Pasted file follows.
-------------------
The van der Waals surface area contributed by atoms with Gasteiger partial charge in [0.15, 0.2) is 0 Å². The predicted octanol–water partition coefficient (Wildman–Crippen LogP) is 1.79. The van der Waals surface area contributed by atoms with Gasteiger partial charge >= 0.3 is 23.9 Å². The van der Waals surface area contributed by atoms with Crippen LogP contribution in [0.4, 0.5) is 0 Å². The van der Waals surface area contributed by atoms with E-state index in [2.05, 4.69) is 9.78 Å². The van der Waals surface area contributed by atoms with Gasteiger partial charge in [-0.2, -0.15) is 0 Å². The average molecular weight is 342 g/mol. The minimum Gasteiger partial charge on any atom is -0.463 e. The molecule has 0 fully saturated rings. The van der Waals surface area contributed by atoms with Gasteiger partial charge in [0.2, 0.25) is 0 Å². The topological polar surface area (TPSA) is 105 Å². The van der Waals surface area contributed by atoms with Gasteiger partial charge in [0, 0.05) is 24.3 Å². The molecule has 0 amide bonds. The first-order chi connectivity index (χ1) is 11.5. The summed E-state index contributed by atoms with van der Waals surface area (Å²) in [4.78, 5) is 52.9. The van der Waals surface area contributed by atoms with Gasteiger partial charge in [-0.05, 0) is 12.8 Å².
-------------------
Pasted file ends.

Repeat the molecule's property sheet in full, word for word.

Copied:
The van der Waals surface area contributed by atoms with Gasteiger partial charge in [0.15, 0.2) is 0 Å². The predicted octanol–water partition coefficient (Wildman–Crippen LogP) is 1.79. The van der Waals surface area contributed by atoms with Gasteiger partial charge >= 0.3 is 23.9 Å². The van der Waals surface area contributed by atoms with Crippen LogP contribution in [0.4, 0.5) is 0 Å². The van der Waals surface area contributed by atoms with E-state index in [2.05, 4.69) is 9.78 Å². The van der Waals surface area contributed by atoms with Gasteiger partial charge in [-0.2, -0.15) is 0 Å². The average molecular weight is 342 g/mol. The minimum Gasteiger partial charge on any atom is -0.463 e. The molecule has 0 fully saturated rings. The van der Waals surface area contributed by atoms with Gasteiger partial charge in [0.2, 0.25) is 0 Å². The topological polar surface area (TPSA) is 105 Å². The van der Waals surface area contributed by atoms with Gasteiger partial charge in [0, 0.05) is 24.3 Å². The molecule has 0 amide bonds. The first-order chi connectivity index (χ1) is 11.5. The summed E-state index contributed by atoms with van der Waals surface area (Å²) in [4.78, 5) is 52.9. The van der Waals surface area contributed by atoms with Gasteiger partial charge in [-0.05, 0) is 12.8 Å².